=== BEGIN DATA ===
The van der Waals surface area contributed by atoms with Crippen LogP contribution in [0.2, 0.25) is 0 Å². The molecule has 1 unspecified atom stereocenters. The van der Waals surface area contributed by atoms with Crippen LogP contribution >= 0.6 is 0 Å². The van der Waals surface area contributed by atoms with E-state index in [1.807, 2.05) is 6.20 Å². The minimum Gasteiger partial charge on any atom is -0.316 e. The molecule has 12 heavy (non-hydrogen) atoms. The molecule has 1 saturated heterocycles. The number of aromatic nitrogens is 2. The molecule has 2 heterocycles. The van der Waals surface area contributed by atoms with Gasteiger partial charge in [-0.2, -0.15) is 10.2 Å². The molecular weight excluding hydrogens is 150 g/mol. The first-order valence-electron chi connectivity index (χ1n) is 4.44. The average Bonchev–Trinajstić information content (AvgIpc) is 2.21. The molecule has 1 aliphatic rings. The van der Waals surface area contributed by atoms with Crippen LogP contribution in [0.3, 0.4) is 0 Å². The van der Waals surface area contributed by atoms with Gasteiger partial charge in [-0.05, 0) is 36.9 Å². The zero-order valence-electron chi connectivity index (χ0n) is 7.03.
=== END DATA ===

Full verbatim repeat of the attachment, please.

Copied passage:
The van der Waals surface area contributed by atoms with Crippen LogP contribution in [0.2, 0.25) is 0 Å². The molecule has 1 unspecified atom stereocenters. The van der Waals surface area contributed by atoms with Crippen LogP contribution >= 0.6 is 0 Å². The van der Waals surface area contributed by atoms with E-state index in [1.807, 2.05) is 6.20 Å². The minimum Gasteiger partial charge on any atom is -0.316 e. The molecule has 12 heavy (non-hydrogen) atoms. The molecule has 1 saturated heterocycles. The number of aromatic nitrogens is 2. The molecule has 2 heterocycles. The van der Waals surface area contributed by atoms with Gasteiger partial charge in [-0.2, -0.15) is 10.2 Å². The molecular weight excluding hydrogens is 150 g/mol. The first-order valence-electron chi connectivity index (χ1n) is 4.44. The average Bonchev–Trinajstić information content (AvgIpc) is 2.21. The molecule has 1 aliphatic rings. The van der Waals surface area contributed by atoms with Crippen LogP contribution in [0.3, 0.4) is 0 Å². The van der Waals surface area contributed by atoms with Gasteiger partial charge in [-0.05, 0) is 36.9 Å². The zero-order valence-electron chi connectivity index (χ0n) is 7.03.